Mechanism for secretion of nano-sized small bags containing substances that cause cancer progression

October 13, 2020

A joint research group of Osaka International Cancer Institute, Kagoshima University, Fujita Health University, RIKEN CSRS, and RIKEN Cluster for Pioneering Research unraveled the mechanism of secretion of small-sized bags (extracellular vesicles = EVs) containing substances that cause cancer progression.

Cancer has been thought to progress with growth and spreading caused by various substances. Recent studies have shown that growth and spreading of cancer are accelerated by spreading of EVs containing the substances from cancer cells through the whole body. Now it is increasingly expected that suppression of the EVs will lead to a treatment method of cancer. Among the several types of EVs with different sizes and components, exosomes are thought to be associated with cancer growth and spreading and have been the focus of research. On the other hand, roles of a different type of EVs (non-exosomal vesicles), which also contains substances involved in the progression of cancer, have not been understood in detail.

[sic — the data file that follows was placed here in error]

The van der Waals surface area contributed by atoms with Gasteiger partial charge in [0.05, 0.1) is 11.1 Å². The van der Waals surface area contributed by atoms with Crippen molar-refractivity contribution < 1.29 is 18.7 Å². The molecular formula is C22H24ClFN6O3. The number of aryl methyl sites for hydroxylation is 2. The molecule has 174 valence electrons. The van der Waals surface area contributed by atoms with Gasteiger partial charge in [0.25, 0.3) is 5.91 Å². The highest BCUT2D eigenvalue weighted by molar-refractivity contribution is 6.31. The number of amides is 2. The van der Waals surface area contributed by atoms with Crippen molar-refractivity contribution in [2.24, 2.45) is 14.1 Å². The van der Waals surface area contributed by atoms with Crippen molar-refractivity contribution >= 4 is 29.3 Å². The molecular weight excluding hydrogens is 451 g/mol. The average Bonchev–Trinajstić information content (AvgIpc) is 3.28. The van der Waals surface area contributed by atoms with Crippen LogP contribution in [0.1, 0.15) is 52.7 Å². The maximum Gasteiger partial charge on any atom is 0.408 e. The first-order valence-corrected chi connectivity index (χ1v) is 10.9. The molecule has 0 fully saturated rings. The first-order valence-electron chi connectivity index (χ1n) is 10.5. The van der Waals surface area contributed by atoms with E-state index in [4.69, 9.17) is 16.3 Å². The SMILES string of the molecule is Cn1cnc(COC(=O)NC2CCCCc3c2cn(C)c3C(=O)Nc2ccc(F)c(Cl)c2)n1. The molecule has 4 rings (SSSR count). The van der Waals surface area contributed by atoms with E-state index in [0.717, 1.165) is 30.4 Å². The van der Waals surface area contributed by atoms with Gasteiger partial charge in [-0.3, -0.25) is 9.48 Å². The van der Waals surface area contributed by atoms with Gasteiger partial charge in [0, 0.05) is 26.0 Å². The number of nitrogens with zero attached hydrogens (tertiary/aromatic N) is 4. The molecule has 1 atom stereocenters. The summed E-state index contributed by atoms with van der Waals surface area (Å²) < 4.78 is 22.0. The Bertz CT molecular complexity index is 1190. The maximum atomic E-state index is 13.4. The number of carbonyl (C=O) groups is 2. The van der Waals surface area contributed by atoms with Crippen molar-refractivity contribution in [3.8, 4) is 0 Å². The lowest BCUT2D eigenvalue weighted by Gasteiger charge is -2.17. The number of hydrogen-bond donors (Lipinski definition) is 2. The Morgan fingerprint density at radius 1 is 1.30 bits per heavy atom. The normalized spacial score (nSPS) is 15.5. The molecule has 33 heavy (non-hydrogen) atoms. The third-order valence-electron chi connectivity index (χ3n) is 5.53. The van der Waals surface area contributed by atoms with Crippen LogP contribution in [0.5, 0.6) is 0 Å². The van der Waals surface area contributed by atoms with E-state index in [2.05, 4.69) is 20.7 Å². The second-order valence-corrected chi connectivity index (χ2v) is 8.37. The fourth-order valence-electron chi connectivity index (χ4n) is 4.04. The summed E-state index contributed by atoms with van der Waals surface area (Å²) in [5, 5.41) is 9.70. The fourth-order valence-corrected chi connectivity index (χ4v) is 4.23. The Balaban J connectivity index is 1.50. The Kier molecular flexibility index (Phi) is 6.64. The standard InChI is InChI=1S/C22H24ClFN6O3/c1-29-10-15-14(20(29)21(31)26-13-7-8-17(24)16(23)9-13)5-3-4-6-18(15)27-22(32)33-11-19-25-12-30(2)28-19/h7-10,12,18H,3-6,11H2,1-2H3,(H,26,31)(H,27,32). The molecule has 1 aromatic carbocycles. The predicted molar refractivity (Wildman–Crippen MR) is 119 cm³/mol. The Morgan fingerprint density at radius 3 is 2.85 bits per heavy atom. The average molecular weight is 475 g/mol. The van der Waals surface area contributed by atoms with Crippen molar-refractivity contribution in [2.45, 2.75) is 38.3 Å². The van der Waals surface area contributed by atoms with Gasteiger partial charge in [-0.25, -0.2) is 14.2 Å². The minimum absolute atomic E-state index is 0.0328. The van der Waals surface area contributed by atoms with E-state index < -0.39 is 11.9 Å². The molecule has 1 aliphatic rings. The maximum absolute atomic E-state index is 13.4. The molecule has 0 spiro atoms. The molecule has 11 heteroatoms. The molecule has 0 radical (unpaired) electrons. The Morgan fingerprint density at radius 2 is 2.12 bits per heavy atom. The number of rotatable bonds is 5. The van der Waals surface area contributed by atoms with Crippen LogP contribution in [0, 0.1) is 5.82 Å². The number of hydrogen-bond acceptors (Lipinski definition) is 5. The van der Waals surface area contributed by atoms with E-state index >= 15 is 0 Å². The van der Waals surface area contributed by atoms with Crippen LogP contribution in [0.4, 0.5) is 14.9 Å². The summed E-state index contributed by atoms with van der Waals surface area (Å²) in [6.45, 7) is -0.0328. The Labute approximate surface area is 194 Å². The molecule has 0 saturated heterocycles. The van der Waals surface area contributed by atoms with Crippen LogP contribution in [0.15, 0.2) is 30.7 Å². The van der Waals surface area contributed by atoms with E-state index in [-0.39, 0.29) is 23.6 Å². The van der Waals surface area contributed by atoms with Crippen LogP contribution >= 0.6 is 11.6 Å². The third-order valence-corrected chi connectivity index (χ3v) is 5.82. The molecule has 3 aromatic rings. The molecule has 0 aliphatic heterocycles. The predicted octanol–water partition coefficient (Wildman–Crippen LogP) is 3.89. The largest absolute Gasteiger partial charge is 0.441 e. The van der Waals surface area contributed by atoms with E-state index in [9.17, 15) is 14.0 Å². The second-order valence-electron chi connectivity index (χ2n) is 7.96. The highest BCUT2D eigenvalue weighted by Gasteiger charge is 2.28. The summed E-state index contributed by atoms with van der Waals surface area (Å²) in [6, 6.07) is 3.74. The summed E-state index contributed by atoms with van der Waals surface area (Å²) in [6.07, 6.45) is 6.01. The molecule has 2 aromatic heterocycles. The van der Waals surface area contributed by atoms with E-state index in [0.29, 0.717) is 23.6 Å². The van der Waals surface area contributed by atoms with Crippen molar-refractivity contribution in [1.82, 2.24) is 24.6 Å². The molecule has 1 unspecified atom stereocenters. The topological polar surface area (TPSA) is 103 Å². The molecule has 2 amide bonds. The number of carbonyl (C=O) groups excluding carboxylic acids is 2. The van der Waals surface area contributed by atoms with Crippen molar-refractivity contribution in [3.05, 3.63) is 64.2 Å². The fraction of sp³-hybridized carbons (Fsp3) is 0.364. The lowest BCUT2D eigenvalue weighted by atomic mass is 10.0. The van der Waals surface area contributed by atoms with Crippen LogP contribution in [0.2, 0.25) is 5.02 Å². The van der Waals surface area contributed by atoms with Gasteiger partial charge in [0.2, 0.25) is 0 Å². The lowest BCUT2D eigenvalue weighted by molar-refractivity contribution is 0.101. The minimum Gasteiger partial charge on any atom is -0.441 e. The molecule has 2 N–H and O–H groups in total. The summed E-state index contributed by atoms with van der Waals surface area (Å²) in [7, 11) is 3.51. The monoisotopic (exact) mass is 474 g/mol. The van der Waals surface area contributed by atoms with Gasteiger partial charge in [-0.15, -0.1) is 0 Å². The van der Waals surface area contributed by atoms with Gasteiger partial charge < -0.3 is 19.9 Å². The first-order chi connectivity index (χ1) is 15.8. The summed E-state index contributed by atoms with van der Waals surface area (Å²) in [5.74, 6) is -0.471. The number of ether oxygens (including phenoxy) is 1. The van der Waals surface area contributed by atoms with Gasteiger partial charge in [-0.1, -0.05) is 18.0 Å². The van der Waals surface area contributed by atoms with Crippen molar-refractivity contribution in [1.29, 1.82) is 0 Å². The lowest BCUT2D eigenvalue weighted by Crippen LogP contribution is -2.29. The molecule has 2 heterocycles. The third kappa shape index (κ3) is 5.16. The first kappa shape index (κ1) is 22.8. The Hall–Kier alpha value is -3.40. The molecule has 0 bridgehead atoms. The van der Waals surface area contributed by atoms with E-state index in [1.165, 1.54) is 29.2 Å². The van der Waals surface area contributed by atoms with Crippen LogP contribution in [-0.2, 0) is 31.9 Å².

The research team found that, in the endoplasmic reticulum in cancer cells, linkage of asparagine (an amino acid, a component of protein) to sugar chain leads to selective production of non-exosomal EVs. By using this mechanism, secretion of this EV can be controlled, which can contribute to cancer treatment.

It has been reported that the linkage of sugar chains to another amino acid, a component of protein, is involved in formation of EVs called microvesicles. With this study, it was shown that conditions of linkage of sugar chains may be one of the universal mechanisms involved in selective production of EVs.

Further understanding of the mechanism by which various EVs are formed should advance the understanding of mechanisms of life phenomena and onset of diseases associated with EVs, and thus contribute to development of treatment for diseases targeting EVs.

 

Original article
Cell Reports  doi:10.1016/j.celrep.2020.108261
Y. Harada, K. Nakajima, T. Suzuki, T. Fukushige, K. Kondo, J. Seino, Y. Ohkawa, T. Suzuki, H. Inoue, T. Kanekura, N. Dohmae, N. Taniguchi, I. Maruyama,
"Glycometabolic regulation of the biogenesis of small extracellular vesicles".

Contact
Takehiro Suzuki; Senior Technical Scientist
Naoshi Dohmae; Unit Leader
Biomolecular Characterization Unit